July 8th, 2021
We can (and often do) wax lyrical for hours and hours about how special we think our south west is – from the world-class beaches to the spectacular forests and charming towns. But sometimes, you’ve just gotta connect to something deeper. Now more than ever, we’re appreciating the importance of engaging with WA’s Indigenous history and peoples – whether that’s the rich Noongar culture and connection to country, or the painful truths of European settlement.
Menang Boodja, with its wild ocean and vast boulders, is home to some of our most impressive and dramatic vistas – and there’s no better way to take in the spectacular surrounds than on a guided walking tour with Kurrah Mia. Tours range from 90 minutes to six hours, with varying levels of fitness catered to. Through the walks, you’ll connect with Menang culture and heritage, and learn about life in Kinjarling pre-colonisation. If you’re not up for a walk, Kurrah Mia’s art and craft store is well worth a visit, with handcrafted wares by talented Indigenous artists – plus a range of books that include dual-language stories for little ones, plus bush food and medicine books.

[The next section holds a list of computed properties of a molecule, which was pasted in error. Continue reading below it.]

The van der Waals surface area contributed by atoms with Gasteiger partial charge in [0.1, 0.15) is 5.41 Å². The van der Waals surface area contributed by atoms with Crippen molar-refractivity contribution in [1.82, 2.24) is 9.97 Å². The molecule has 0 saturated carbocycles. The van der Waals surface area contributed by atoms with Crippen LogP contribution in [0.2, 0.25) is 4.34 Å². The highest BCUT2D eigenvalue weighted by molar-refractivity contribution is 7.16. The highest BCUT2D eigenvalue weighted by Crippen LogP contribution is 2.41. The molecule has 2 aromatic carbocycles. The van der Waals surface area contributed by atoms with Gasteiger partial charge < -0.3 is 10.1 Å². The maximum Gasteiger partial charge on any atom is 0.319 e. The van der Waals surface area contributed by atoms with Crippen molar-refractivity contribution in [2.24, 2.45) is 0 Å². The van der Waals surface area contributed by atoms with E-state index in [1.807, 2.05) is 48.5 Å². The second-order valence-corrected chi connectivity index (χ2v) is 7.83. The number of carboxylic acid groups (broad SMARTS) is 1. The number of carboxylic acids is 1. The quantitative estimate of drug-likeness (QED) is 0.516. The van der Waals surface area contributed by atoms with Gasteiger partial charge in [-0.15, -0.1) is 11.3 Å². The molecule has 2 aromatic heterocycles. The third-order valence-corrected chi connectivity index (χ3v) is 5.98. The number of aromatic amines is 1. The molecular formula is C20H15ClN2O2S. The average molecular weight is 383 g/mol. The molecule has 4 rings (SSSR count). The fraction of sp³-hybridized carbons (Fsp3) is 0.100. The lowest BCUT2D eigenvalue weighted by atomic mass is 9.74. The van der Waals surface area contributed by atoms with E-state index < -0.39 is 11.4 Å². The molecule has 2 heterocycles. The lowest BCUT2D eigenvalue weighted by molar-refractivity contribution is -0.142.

Ngalang Wongi owner Troy Bennell (pictured below and in the header) has travelled the world as an ambassador for Australian tourism, so if anyone knows how to get people excited about learning and culture, it’s him. Guiding walking tours throughout the Goomburrup area, his engaging storytelling will take you on a journey of discovery – whether it’s through the township itself and its cultural sites and history, or the hugely spiritually significant river and estuary. Stories of the Dreaming are interwoven with early settler history, plus you’ll get to learn hands-on about traditional bushcraft and tucker.
The Kodja Place
The Kodja Place is a testament to the power of community.
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